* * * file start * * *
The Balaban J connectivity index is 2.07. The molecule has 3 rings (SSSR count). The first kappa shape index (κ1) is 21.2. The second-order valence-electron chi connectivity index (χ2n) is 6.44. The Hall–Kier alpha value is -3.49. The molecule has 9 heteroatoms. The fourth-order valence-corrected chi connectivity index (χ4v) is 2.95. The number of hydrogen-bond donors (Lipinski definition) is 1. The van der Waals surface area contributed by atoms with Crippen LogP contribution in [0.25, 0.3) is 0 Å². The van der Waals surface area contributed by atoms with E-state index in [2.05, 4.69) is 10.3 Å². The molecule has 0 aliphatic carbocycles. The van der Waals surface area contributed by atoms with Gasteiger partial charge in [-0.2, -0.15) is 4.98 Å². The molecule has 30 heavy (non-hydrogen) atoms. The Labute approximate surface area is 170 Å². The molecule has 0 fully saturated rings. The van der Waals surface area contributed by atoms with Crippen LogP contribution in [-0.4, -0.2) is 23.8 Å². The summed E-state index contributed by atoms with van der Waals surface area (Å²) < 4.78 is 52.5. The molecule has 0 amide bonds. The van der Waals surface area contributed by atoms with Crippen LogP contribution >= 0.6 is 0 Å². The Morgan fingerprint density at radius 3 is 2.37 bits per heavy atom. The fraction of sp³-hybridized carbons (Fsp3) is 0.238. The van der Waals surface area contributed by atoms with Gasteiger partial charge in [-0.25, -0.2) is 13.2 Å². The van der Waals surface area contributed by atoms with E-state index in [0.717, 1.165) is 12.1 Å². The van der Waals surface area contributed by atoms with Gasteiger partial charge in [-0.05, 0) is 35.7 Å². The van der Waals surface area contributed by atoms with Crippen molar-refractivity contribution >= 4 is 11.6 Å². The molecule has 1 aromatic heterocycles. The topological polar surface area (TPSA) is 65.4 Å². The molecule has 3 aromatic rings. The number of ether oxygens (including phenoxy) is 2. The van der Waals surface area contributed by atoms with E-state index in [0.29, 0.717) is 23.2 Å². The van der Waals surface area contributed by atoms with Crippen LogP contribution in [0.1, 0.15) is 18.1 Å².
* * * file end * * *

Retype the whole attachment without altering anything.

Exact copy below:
The Balaban J connectivity index is 2.07. The molecule has 3 rings (SSSR count). The first kappa shape index (κ1) is 21.2. The second-order valence-electron chi connectivity index (χ2n) is 6.44. The Hall–Kier alpha value is -3.49. The molecule has 9 heteroatoms. The fourth-order valence-corrected chi connectivity index (χ4v) is 2.95. The number of hydrogen-bond donors (Lipinski definition) is 1. The van der Waals surface area contributed by atoms with Crippen LogP contribution in [0.25, 0.3) is 0 Å². The van der Waals surface area contributed by atoms with E-state index in [2.05, 4.69) is 10.3 Å². The molecule has 0 aliphatic carbocycles. The van der Waals surface area contributed by atoms with Gasteiger partial charge in [-0.2, -0.15) is 4.98 Å². The molecule has 30 heavy (non-hydrogen) atoms. The Labute approximate surface area is 170 Å². The molecule has 0 fully saturated rings. The van der Waals surface area contributed by atoms with Crippen LogP contribution in [-0.4, -0.2) is 23.8 Å². The summed E-state index contributed by atoms with van der Waals surface area (Å²) < 4.78 is 52.5. The molecule has 0 amide bonds. The van der Waals surface area contributed by atoms with Crippen LogP contribution >= 0.6 is 0 Å². The Morgan fingerprint density at radius 3 is 2.37 bits per heavy atom. The fraction of sp³-hybridized carbons (Fsp3) is 0.238. The van der Waals surface area contributed by atoms with Gasteiger partial charge in [-0.25, -0.2) is 13.2 Å². The van der Waals surface area contributed by atoms with E-state index in [0.717, 1.165) is 12.1 Å². The van der Waals surface area contributed by atoms with Gasteiger partial charge in [-0.05, 0) is 35.7 Å². The van der Waals surface area contributed by atoms with Crippen molar-refractivity contribution >= 4 is 11.6 Å². The molecule has 1 aromatic heterocycles. The topological polar surface area (TPSA) is 65.4 Å². The molecule has 3 aromatic rings. The number of ether oxygens (including phenoxy) is 2. The van der Waals surface area contributed by atoms with E-state index in [0.29, 0.717) is 23.2 Å². The van der Waals surface area contributed by atoms with Crippen LogP contribution in [0.1, 0.15) is 18.1 Å².